4. BNF, 2018. Dietary fibre. [online] Available at: <> [Accessed 13 October 2022].
  5. Hasbay, I., 2019. Dietary Fiber and Nutrition. In Dietary Fiber: Properties, Recovery, and Applications (pp. 79-123). Academic Press.
  6. Rao, T.P., 2016. Role of guar fiber in appetite control. Physiology & Behavior, 164, pp.277-283.
  7. Al Bander, Z., Nitert, M.D., Mousa, A. and Naderpoor, N., 2020. The gut microbiota and inflammation: an overview. International journal of environmental research and public health, 17(20), p.7618.
  8. Ma, W., Nguyen, L.H., Song, M., Jovani, M., Liu, P.H., Cao, Y., Tam, I., Wu, K., Giovannucci, E.L., Strate, L.L. and Chan, A.T., 2019. Intake of dietary fiber, fruits, and vegetables, and risk of diverticulitis. The American journal of gastroenterology, 114(9), p.1531.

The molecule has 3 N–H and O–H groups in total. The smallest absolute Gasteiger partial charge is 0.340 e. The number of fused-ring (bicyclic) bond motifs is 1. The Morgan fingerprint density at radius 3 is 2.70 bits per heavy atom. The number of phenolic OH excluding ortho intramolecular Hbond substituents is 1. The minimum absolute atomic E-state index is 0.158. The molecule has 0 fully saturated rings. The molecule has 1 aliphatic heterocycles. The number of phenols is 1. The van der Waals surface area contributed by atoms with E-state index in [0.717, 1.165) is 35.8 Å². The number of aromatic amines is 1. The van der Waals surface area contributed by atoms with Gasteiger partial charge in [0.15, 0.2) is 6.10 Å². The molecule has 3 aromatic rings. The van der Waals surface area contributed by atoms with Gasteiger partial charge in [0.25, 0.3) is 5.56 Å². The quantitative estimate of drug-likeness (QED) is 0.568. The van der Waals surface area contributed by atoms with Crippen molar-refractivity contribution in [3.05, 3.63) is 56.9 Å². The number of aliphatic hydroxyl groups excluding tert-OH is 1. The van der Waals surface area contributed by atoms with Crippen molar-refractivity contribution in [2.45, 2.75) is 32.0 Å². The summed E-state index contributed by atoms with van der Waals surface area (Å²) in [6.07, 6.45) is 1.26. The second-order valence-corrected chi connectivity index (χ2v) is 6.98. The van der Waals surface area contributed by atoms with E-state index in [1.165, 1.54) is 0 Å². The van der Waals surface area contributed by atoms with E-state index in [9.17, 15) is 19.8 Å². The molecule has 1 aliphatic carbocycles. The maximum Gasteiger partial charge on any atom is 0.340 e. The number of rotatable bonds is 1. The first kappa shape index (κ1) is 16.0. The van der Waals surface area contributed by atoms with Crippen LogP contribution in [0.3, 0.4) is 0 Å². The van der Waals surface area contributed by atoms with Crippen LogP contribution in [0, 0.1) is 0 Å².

9. Harvard T.H Chan, 2022. Fiber. [online] Available at: <> [Accessed 17 October 2022].
  10. NHS, 2022. How to get more fibre into your diet. [online] Available at: <> [Accessed 18 October 2022].
  11. NHS, 2021. Water, drinks and your health. [online] Available at: <,tea%20and%20coffee%2C%20all%20count.> [Accessed 18 October 2022].